BERLIN (AP) — Small, but poisonous and often effective: one of Germany’s main history museums is exhibiting racist and anti-Semitic stickers spanning more than a century in a show that comes as worries about racism are resurfacing amid the migrant crisis.
The show at the German Historical Museum, tiled “Sticky Messages,” features some 600 stickers and replicas, racist and anti-racist, from 1880 to the present day.
Among the earliest exhibits are a mock train ticket from 1893 offering Jews a trip “to Jerusalem, one way” and a Jewish group’s 1900 sticker proclaiming that “anti-Semitism is the socialism of fools.”
The exhibition includes a wide range of anti-Jewish stickers from before and during the Nazi era, carrying messages such as “Jews out” and “You have bought from Jews! We are watching.” There are also some illegal flyers from the Nazi era, one saying “Down with Hitler.”
The show also features images from Germany’s brief colonial era and moves on to the present with stickers proffering slogans such as “refugees not welcome” and “Bratwurst, not kebab.”
Alongside anti-immigrant, anti-mosque and outright far-right messages, ranging from a crudely made “race mixing is genocide” sticker to slickly produced extremist party material, there are stickers proclaiming a “Nazi-free zone” and that “all people are foreigners, almost everywhere.”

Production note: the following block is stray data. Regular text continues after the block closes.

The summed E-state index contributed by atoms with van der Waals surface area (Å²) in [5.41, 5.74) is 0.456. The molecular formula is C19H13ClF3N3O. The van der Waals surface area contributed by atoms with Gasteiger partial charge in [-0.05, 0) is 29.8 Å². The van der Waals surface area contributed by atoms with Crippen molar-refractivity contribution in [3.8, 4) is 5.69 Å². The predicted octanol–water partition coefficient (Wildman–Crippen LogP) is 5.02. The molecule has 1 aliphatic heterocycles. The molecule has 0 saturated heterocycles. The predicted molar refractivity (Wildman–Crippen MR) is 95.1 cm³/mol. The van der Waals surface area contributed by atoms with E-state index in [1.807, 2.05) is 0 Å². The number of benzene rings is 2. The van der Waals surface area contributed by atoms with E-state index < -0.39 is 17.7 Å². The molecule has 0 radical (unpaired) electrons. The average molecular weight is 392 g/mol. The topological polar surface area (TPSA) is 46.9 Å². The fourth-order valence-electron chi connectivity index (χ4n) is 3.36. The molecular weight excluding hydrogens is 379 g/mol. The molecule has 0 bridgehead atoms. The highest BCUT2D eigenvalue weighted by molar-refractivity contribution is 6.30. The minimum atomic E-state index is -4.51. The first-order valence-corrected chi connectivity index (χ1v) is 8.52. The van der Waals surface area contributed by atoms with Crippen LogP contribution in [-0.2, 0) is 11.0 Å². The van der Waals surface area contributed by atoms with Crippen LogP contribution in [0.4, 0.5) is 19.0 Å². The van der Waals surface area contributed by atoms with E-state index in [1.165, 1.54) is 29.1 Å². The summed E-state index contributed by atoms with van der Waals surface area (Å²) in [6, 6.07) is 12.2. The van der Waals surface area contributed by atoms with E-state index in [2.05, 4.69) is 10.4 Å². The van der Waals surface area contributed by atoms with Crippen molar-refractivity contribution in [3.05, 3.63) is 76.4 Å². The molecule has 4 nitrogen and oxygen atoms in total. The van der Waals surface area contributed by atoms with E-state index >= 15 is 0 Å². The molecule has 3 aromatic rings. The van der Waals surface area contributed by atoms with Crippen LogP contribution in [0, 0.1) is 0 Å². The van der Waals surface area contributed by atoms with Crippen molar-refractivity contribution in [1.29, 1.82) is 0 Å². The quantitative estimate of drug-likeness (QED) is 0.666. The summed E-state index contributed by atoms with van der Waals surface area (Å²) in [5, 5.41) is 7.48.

The show considers stickers’ role as “harbingers of violence.”
“It’s about marking territories as being occupied by a particular political culture, it’s about intimidation — when stickers against refugee homes are put up, that is sometimes immediately before attacks on the homes,” curator Isabel Enzenbach said.
A “fantasy of a homogenous Germany” links older anti-Semitic pieces such as the mock train ticket with contemporary racist messages such as fake one-way plane tickets made by a far-right party, she said.
Museum head Alexander Koch said the subject matter is “alarmingly up-to-date,” given current concerns about racism. The stickers are “inglorious signs of the polarization of a society, and inglorious signs of a society that uses anonymity to spread certain ideas,” he said.
The exhibition opens to the public Wednesday, after an opening ceremony Tuesday being attended by the leader of Germany’s main Jewish group, and runs through July 31.
Copyright 2016 The Associated Press.